One would wonder where these naysaying tweet lords were when their counterparts were voting and soliciting for votes for their contestants. It is a reason to ponder, if we have not turned a passive lot; people that disagree with things and do nothing to change them. I mean, if this is a Game of Tones and semitones, as I call it, you are either Khaleesi or you’re Ned Stark, either ready to take the bull by the horn or okay with playing it safe, and we all know Ned never stays till the end of the show. If Nigerians wanted the better voice to win, they could have made it happen with their votes, and that is my point- how much our votes count. The interplay of this with the very fabric of our existence is what scares me, what fills me with trepidation- this foreboding that we will adopt a similar stance towards the 2019 polls; simply sit at home and tweet about how one party should never return, make GIFs about how the government of the day is a commingle of clueless elements and how the United Nations and European Union should come and save us, while those who have been rusted given tins of Geisha and custard buckets of cheap rice go and thumbprint besides the person or party who paid for their votes. And then we possibly spend four years after that tweeting about how there is no power supply to tweet and watch the next season of The Voice. Maybe this is a subtle reflection of the Nigerian voice, and how cold, muffled, broken and in Waje’s words, ‘without control’ it is. Perhaps the façade that social media has created makes the average person on Facebook or Twitter feel all he or she has to do is put up a few witty lines, throw in a hashtag, create a trend and the deed is done. Whether Idyl was the ideal voice or not has been decided by those who truly wanted him to win; whether the current government stays in power beyond 2019 has to be decided by those who truly want a change, and not just those who like seeing a rising number of retweets in their notifications.

Let me come to the matter of the ‘street’. There had been a lot of ‘street’ support in Nigeria lately. The story of grass to grace, I had no shoes and their cohorts seemingly get a lot of support. Olamide’s Headies win, Goodluck Jonathan’s presidential win (a big deal to do street voting, but happened nevertheless), Efe’s BBN win, and now, Idyl made a seamless move to glory on the pennons of ‘the street’. I am not condemning the parley with people of humble backgrounds and beginnings, but perhaps, there needs to be a shift from that conditioned point of view to considering merit in its entirety. The focus needs to be on how much merit does this person have to sail through, and I speak again, in terms of 2019. We should move away from voting based on rising hope stories, street affinity, ethnicity, consanguinity and a sense of obligation of any kind. It should be truly about letting the best man win.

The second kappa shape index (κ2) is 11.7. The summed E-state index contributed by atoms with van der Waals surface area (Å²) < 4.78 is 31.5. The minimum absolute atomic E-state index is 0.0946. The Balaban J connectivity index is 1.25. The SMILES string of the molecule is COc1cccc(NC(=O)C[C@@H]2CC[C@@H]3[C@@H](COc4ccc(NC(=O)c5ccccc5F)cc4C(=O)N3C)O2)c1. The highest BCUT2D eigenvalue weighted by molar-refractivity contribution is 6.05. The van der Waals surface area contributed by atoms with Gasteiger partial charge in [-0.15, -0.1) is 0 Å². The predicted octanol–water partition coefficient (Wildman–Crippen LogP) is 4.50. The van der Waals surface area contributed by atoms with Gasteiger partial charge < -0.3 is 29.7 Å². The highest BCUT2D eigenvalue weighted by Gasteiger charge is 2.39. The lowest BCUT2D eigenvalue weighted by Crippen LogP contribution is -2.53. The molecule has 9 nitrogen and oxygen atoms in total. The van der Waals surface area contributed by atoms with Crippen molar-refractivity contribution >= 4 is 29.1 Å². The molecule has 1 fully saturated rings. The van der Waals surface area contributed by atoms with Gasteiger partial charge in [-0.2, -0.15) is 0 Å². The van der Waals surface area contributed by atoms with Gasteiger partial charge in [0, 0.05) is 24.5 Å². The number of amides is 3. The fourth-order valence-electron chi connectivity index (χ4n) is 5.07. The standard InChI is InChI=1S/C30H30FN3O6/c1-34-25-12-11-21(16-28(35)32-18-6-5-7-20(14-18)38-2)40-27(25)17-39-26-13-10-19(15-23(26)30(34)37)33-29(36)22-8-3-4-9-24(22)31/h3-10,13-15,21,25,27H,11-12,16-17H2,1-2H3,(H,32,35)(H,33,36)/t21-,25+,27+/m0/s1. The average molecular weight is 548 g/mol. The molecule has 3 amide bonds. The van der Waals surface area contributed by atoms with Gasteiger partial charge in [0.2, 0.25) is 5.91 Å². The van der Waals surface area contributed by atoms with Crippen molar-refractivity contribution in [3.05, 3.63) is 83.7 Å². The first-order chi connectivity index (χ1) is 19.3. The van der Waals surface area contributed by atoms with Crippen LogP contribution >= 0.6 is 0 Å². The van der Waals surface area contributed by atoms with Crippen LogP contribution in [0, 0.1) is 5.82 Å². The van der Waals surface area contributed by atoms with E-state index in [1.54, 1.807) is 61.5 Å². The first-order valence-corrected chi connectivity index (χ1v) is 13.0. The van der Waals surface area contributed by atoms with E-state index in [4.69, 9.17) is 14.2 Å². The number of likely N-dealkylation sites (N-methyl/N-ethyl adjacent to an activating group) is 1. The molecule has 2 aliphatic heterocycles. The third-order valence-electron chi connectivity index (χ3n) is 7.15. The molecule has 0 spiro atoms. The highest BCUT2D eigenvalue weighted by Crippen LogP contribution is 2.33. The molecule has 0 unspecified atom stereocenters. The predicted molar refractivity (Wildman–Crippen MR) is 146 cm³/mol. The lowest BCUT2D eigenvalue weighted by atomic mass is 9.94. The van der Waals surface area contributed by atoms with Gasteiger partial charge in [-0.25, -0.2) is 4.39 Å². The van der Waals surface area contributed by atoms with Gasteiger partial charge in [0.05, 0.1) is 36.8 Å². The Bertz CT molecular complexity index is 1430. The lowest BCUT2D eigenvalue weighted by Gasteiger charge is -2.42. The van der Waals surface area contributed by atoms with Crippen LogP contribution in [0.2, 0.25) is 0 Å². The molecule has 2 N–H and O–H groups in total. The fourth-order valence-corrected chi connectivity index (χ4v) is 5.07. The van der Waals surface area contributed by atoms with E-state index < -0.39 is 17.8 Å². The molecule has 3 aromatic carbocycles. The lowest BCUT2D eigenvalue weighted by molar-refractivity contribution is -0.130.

The pun in this whole debacle is how it portends the Nigerian voice; a dichotomy of the voice of the street and the voice of the tweet, and showing how the Voice for 2019 is going to be determined by the hundreds of millions of voices who are eligible to vote and hopefully will go to the polls, so we can have an ideal four years.

Caleb Adebayo is a lawyer, writer and spoken word poet living in Lagos

OF TWEET LORDS AND STREET VOTERS; LESSONS FOR 2019

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OF TWEET LORDS AND STREET VOTERS; LESSONS FOR 2019

by Caleb Adebayo

On the 18th of June, flying on the wings of popular telecommunications giant, Airtel, Nigerians were greeted with the second edition of The Voice, a music talent hunt and reality TV show that had thrilled viewers in its first year. With it came the weekend excitement that came with reality TV shows, just a few months after the popular Big Brother Naija had ended. As opposed to that though, it had real talent on display, and after three long months, the tournament has come to an end with the appellation of The Voice 2017 going to a 22 year old upcoming ‘street’ artiste from Bayelsa, Daniel Diongoli, also known as Idyl.

With this award, and the entire show itself came much criticism, and Twitter was abuzz last night up till the early hours of the morning on the subject. For many, this year’s season of The Voice fell below par and was a caricature of the first season. To them, voters had made terrible mistakes, casting votes for people who did not deserve to win. Some blamed it on tribalism and nepotism, others on the blind Nigerian devotion to street stories, as in the case of the winning act. For a certain population too, the win was well deserved; Idyl rode on the wings of grace or something like that and he had a personality that earned him the win. For this set, perhaps it is necessary to ask, if The Voice is a personality test or a voice test. Subliminally maybe, it is a mélange of both, but that is a question for another time and another piece.